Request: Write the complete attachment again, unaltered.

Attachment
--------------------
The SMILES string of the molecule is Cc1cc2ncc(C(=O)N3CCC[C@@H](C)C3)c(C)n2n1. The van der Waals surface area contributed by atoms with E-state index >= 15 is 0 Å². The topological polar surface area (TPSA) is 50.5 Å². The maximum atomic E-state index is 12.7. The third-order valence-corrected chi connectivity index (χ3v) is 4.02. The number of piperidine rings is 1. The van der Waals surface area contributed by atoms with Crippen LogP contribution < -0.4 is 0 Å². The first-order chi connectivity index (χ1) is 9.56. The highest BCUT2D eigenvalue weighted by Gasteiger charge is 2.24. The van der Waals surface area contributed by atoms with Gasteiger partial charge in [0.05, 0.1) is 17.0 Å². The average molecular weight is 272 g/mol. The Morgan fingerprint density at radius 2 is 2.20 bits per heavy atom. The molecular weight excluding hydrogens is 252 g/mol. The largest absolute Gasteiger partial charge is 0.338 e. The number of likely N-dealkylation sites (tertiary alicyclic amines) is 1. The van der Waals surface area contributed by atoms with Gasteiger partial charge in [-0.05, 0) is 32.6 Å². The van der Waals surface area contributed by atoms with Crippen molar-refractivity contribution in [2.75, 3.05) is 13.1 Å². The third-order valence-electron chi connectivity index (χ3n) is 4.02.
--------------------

The SMILES string of the molecule is Cc1cc2ncc(C(=O)N3CCC[C@@H](C)C3)c(C)n2n1. The van der Waals surface area contributed by atoms with E-state index >= 15 is 0 Å². The topological polar surface area (TPSA) is 50.5 Å². The maximum atomic E-state index is 12.7. The third-order valence-corrected chi connectivity index (χ3v) is 4.02. The number of piperidine rings is 1. The van der Waals surface area contributed by atoms with Crippen LogP contribution < -0.4 is 0 Å². The first-order chi connectivity index (χ1) is 9.56. The highest BCUT2D eigenvalue weighted by Gasteiger charge is 2.24. The van der Waals surface area contributed by atoms with Gasteiger partial charge in [0.05, 0.1) is 17.0 Å². The average molecular weight is 272 g/mol. The Morgan fingerprint density at radius 2 is 2.20 bits per heavy atom. The molecular weight excluding hydrogens is 252 g/mol. The largest absolute Gasteiger partial charge is 0.338 e. The number of likely N-dealkylation sites (tertiary alicyclic amines) is 1. The van der Waals surface area contributed by atoms with Gasteiger partial charge in [-0.05, 0) is 32.6 Å². The van der Waals surface area contributed by atoms with Crippen molar-refractivity contribution in [2.75, 3.05) is 13.1 Å². The third-order valence-electron chi connectivity index (χ3n) is 4.02.